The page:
This post is by Jason Hellerman from No Film School

When I was a kid living in West Chester, PA, M. Night Shyamalan changed my life.

In the early 2000s he brought Hollywood to my hometown shooting many of his movies in the surrounding area.

But The Village holds a special place in my heart because they shot the location of the field virtually across the street from my parent’s neighborhood.

I remember the big lights at night, the vans, and seeing William Hurt walking around town.

As I look back on the things that brought me to Hollywood, that stands out as a formative one.

Well, decades after its release, the movie budget has leaked online. And inside it is a highly educational breakdown of what a movie that size costs.

You can read the budget below.

Budget-The-Village-Shyamalan-copy.pdf

The Village Budget

Released in 2004, the film is a psychological thriller set in a 19th-century Pennsylvania village whose inhabitants live in fear of creatures inhabiting the woods surrounding their isolated community.

Shyamalan’s The Village captured the attention of global audiences, amassing an impressive $256.7 million against a relatively small budget of $60 million. The movie’s dramatic plot twist ignited extensive conversations and debates, cementing Shyamalan’s legend as a storyteller.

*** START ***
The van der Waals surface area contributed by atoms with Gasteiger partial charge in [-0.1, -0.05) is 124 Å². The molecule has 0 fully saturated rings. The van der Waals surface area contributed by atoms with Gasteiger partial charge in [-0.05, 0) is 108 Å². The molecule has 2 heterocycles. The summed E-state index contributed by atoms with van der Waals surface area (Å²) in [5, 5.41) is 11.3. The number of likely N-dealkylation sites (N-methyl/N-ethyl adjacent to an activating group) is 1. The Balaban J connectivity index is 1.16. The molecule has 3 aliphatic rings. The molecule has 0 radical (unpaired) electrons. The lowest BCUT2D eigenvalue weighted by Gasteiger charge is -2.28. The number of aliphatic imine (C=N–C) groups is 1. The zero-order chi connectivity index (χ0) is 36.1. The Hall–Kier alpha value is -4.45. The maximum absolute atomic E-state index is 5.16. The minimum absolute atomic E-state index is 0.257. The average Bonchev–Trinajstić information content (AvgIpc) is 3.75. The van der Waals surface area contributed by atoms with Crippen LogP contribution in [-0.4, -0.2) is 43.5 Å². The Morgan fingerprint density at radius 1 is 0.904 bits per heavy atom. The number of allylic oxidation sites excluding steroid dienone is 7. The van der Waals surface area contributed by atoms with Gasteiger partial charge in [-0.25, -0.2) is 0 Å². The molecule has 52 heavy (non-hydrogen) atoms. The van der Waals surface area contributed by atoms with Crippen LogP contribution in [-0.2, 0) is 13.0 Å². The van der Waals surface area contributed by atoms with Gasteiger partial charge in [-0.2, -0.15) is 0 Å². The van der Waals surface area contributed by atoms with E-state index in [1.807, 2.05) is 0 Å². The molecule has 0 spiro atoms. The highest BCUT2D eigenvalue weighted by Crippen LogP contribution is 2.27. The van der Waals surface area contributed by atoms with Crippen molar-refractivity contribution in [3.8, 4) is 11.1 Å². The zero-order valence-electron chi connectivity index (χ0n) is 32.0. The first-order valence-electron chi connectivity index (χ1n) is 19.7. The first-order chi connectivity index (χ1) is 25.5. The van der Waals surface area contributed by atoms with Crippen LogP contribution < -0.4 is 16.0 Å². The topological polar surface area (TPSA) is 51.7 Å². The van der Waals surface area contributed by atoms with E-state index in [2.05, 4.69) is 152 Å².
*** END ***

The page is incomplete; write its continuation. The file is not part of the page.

The budget details the financial distribution for all the key players, from the top producer earning $3 million to the most junior production team members.

As the writer, director, and producer, Shyamalan earned approximately $12 million. It provides an intriguing look into the aspect of Hollywood accounting that is reported to the government (typically the higher figures) versus what is disclosed to individuals anticipating royalties and residuals.

The Village remains a subject of debate among fans and critics, with its themes and narrative choices sparking discussion about fear, isolation, and the lengths to which people will go to protect themselves from perceived threats.

The film’s production, marked by its commitment to period authenticity and the director’s distinct vision, stands as a testament to Shyamalan’s craftsmanship and his contributions to the psychological thriller genre.

Let me know what you think of the movie and the budget in the comments.